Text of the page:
68. 68. Wang L, Johnson A, Hanna M, Audhya A. Eps15 membrane-binding and -bending activity acts redundantly with Fcho1 during clathrin-mediated endocytosis. Mol Biol Cell. 2016;27(17):2675–87. Epub 2016/07/08. pmid:27385343.
  69. 69. Huttlin EL, Bruckner RJ, Paulo JA, Cannon JR, Ting L, Baltier K, et al. Architecture of the human interactome defines protein communities and disease networks. Nature. 2017;545(7655):505–9. Epub 2017/05/18. pmid:28514442.
  70. 70. Hein MY, Hubner NC, Poser I, Cox J, Nagaraj N, Toyoda Y, et al. A human interactome in three quantitative dimensions organized by stoichiometries and abundances. Cell. 2015;163(3):712–23. Epub 2015/10/27. pmid:26496610.
  71. 71. Sousa R, Lafer EM. The role of molecular chaperones in clathrin mediated vesicular trafficking. Front Mol Biosci. 2015;2:26. Epub 2015/06/05. pmid:26042225.
  72. 72. Scheele U, Kalthoff C, Ungewickell E. Multiple interactions of auxilin 1 with clathrin and the AP-2 adaptor complex. J Biol Chem. 2001;276(39):36131–8. Epub 2001/07/27. pmid:11470803.
  73. 73. Shih W, Gallusser A, Kirchhausen T. A clathrin-binding site in the hinge of the beta 2 chain of mammalian AP-2 complexes. J Biol Chem. 1995;270(52):31083–90. Epub 1995/12/29. pmid:8537368.
  74. 74. Wu X, Zhao X, Puertollano R, Bonifacino JS, Eisenberg E, Greene LE. Adaptor and clathrin exchange at the plasma membrane and trans-Golgi network. Mol Biol Cell. 2003;14(2):516–28. Epub 2003/02/18. pmid:12589051.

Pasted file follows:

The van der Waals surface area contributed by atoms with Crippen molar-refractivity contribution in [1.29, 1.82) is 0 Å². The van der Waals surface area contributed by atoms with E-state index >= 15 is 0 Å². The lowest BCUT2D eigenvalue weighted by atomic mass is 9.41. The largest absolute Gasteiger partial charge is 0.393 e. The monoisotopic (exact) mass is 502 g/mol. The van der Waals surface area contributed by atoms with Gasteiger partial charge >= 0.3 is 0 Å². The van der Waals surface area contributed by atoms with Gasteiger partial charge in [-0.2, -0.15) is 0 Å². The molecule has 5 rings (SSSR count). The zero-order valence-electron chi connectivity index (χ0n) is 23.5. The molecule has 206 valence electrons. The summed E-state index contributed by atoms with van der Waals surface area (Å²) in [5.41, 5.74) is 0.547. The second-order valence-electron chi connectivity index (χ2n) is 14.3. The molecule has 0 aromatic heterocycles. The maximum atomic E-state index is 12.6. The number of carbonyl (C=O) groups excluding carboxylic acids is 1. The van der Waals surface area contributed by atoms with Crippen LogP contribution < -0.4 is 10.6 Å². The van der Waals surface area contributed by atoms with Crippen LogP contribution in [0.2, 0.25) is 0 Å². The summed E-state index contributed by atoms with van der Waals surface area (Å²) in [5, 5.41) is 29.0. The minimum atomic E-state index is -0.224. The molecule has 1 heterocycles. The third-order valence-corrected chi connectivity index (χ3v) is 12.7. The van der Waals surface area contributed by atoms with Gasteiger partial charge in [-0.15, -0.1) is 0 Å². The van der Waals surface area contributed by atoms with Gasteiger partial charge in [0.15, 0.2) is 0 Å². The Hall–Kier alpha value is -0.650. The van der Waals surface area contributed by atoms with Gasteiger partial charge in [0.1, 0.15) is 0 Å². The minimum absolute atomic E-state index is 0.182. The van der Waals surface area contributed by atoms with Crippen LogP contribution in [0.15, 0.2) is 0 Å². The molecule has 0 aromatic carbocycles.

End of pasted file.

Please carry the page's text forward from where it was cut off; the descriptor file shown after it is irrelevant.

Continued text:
75. 75. Cremona O, Di Paolo G, Wenk MR, Luthi A, Kim WT, Takei K, et al. Essential role of phosphoinositide metabolism in synaptic vesicle recycling. Cell. 1999;99(2):179–88. Epub 1999/10/27. pmid:10535736.
  76. 76. Gad H, Ringstad N, Low P, Kjaerulff O, Gustafsson J, Wenk M, et al. Fission and uncoating of synaptic clathrin-coated vesicles are perturbed by disruption of interactions with the SH3 domain of endophilin. Neuron. 2000;27(2):301–12. Epub 2000/09/14. pmid:10985350.
  77. 77. Stenmark H. Cycling lipids. Curr Biol. 2000;10(2):R57–9. Epub 2000/02/09. pmid:10662657.
  78. 78. Schlossman DM, Schmid SL, Braell WA, Rothman JE. An enzyme that removes clathrin coats: purification of an uncoating ATPase. J Cell Biol. 1984;99(2):723–33. Epub 1984/08/01. pmid:6146630.
  79. 79. Heuser JE, Keen J. Deep-etch visualization of proteins involved in clathrin assembly. J Cell Biol. 1988;107(3):877–86. Epub 1988/09/01. pmid:3417785.
  80. 80. Greene LE, Eisenberg E. Dissociation of clathrin from coated vesicles by the uncoating ATPase. J Biol Chem. 1990;265(12):6682–7. Epub 1990/04/25. pmid:1969864.
  81. 81. Buxbaum E, Woodman PG. Selective action of uncoating ATPase towards clathrin-coated vesicles from brain. J Cell Sci. 1995;108 (Pt 3):1295–306. Epub 1995/03/01. pmid:7622612.
  82. 82. Hannan LA, Newmyer SL, Schmid SL. ATP- and cytosol-dependent release of adaptor proteins from clathrin-coated vesicles: A dual role for Hsc70. Mol Biol Cell. 1998;9(8):2217–29. Epub 1998/08/07. pmid:9693377.
  83. 83. Semerdjieva S, Shortt B, Maxwell E, Singh S, Fonarev P, Hansen J, et al. Coordinated regulation of AP2 uncoating from clathrin-coated vesicles by rab5 and hRME-6. J Cell Biol. 2008;183(3):499–511. Epub 2008/11/05. pmid:18981233.
  84. 84. Heuser JE, Anderson RG. Hypertonic media inhibit receptor-mediated endocytosis by blocking clathrin-coated pit formation. J Cell Biol. 1989;108(2):389–400. Epub 1989/02/01. pmid:2563728.